The State Party reports on the implementation of the temporary surveillance strategy developed in 2009. Thus, with the support from the two projects and the RRF mentioned above enabled the acquisition of equipment, the training of specialized agents, and a wide-ranging patrol. During 2011, three patrols consisting of four teams of 75 officers were deployed for ten days both inside and outside the property. These patrols were conducted by the Ivorian OFFICE OF Parks and Reserves (OIPR) with the support of Côte d'Ivoire Republican Forces and seven village auxiliaries; they apprehended 7 poachers, 6 gold diggers, 11 12-caliber rifles, 8250 12-gauge cartridges, bags of smoked fish and smoke-dried meat, and 686 planks of timber. In addition, 13 cattle ranchers were driven out of the park. Infrastructure rehabilitation work in Bouna and Gawi is being undertaken to improve the working conditions of the patrols. The report notes however the loss of a quantity of equipment during the post-election crisis, and only one surveillance troop transport vehicle is currently available.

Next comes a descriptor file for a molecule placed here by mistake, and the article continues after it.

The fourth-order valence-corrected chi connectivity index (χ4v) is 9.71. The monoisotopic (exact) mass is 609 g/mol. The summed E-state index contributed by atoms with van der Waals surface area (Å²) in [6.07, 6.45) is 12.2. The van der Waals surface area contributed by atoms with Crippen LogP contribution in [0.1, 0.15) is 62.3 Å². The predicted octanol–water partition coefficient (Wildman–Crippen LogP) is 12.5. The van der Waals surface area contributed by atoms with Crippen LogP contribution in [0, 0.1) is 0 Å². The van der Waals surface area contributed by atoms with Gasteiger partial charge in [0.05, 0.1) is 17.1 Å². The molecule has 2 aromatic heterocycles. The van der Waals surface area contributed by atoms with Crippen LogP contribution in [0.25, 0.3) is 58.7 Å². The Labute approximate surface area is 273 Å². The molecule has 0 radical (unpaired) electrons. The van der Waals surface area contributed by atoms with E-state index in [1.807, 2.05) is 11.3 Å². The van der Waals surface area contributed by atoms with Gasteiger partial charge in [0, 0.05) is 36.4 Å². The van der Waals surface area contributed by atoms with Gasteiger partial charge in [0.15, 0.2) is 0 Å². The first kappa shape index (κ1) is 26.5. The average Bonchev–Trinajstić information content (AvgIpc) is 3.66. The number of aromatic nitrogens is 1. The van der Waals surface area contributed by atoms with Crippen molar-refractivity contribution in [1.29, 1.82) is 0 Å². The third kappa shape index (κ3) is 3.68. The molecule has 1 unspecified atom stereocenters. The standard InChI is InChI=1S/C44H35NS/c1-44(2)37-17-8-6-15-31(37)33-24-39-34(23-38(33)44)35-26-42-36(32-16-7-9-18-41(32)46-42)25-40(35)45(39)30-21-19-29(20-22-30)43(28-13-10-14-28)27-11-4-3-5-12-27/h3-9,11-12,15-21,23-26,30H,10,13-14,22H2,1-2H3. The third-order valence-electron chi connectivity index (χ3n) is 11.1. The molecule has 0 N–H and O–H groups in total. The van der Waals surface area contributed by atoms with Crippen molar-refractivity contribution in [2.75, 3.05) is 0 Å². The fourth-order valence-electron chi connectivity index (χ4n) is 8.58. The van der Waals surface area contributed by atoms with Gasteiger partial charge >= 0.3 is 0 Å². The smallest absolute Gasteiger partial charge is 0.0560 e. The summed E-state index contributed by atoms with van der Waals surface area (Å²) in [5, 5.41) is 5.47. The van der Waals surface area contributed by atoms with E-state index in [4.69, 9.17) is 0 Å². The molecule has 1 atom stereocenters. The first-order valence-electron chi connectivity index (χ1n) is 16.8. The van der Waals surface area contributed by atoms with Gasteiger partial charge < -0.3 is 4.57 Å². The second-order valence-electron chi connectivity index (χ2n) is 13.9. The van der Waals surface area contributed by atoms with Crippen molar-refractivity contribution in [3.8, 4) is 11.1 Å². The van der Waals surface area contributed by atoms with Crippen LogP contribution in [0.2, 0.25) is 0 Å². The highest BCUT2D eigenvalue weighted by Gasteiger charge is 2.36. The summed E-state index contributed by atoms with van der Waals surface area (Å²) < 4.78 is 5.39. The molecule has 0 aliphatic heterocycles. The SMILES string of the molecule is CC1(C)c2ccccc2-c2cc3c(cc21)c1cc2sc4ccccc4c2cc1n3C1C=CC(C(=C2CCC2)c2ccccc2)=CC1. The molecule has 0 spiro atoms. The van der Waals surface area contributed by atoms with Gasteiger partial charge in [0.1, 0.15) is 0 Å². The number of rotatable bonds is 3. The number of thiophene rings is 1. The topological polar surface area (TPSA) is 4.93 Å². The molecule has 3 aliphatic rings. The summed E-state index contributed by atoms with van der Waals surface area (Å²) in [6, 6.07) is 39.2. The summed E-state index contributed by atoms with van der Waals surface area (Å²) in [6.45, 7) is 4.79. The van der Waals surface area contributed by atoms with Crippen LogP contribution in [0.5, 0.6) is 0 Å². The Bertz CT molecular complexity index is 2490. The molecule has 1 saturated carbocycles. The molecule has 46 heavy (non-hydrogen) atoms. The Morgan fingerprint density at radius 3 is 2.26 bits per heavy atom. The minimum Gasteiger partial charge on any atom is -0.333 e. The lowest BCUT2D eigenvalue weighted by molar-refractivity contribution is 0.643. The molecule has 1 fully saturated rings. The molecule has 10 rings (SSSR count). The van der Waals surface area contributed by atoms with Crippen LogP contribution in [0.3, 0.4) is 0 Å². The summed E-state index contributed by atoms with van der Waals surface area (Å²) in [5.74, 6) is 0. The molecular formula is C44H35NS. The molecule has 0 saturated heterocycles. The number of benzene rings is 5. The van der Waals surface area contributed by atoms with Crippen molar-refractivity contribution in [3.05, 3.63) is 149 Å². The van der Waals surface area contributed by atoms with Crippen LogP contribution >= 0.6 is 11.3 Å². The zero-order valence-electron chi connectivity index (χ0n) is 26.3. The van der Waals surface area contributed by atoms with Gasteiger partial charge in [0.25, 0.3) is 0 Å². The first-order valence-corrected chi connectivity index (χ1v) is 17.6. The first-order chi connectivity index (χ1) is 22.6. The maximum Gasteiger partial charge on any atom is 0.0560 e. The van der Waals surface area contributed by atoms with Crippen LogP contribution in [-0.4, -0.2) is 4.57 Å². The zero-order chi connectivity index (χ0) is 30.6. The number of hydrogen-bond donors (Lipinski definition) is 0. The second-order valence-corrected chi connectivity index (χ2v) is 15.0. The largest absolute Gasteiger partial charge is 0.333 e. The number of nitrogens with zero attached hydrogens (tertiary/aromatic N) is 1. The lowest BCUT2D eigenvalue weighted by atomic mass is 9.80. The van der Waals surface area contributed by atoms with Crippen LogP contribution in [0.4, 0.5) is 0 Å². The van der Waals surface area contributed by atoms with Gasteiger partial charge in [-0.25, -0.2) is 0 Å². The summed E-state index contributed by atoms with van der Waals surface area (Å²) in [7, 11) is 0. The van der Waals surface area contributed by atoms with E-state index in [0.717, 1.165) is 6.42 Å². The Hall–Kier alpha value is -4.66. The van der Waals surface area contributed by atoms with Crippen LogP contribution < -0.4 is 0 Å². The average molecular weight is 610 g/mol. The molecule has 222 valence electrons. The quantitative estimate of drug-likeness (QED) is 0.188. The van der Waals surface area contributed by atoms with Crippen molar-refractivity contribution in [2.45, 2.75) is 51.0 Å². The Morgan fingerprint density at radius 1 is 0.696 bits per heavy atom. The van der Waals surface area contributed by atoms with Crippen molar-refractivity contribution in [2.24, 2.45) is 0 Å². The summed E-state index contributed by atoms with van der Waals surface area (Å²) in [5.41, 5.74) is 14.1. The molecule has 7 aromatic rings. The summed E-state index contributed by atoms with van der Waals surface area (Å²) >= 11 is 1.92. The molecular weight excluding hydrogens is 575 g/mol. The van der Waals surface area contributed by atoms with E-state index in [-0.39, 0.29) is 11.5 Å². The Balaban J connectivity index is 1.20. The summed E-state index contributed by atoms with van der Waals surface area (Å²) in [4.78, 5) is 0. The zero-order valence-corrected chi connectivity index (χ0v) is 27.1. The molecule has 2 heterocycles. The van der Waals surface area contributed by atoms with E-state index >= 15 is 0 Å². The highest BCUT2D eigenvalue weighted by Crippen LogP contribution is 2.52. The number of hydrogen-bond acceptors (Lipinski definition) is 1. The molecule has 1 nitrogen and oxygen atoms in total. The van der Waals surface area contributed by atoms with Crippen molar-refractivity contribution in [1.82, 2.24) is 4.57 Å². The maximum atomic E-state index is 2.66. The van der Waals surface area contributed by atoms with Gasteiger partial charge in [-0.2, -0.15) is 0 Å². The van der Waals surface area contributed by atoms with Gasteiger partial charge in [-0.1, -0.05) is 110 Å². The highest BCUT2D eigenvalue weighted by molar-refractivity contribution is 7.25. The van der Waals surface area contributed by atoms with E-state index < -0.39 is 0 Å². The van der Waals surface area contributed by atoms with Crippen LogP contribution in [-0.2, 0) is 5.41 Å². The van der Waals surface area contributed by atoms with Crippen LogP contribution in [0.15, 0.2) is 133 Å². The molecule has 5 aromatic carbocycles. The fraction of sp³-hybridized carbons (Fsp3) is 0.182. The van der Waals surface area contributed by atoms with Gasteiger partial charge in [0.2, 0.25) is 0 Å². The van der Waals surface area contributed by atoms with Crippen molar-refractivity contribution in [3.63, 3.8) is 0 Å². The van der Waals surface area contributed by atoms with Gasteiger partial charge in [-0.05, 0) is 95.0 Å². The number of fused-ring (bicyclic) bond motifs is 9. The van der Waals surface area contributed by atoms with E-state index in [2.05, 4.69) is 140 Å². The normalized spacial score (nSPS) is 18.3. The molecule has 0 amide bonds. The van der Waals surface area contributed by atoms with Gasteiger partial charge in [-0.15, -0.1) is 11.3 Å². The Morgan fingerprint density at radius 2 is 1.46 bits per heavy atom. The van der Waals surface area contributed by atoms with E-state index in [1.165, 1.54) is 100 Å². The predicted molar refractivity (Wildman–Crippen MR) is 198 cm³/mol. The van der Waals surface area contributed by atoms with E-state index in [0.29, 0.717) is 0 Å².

The World Heritage Centre and IUCN note with satisfaction that the normalization of the socio-political situation of the country and the availability of funding has enabled the initiation of efforts to improve security within the property. However they believe that with three 10-day patrols, surveillance coverage remains extremely limited in view of the huge pressure on the property.

The World Heritage Centre received two reports of surveillance missions of the OIPR carried out in January and February 2012. These reports indicate the presence of numerous signs of poaching and transhumance over the entire property, and in addition to transhumance, gold panning and the presence of crop fields were also observed. At the same time, the reports note extremely low densities of wildlife (no sightings during the January 2012 mission, a few sightings in the middle of the park during the February 2012 mission).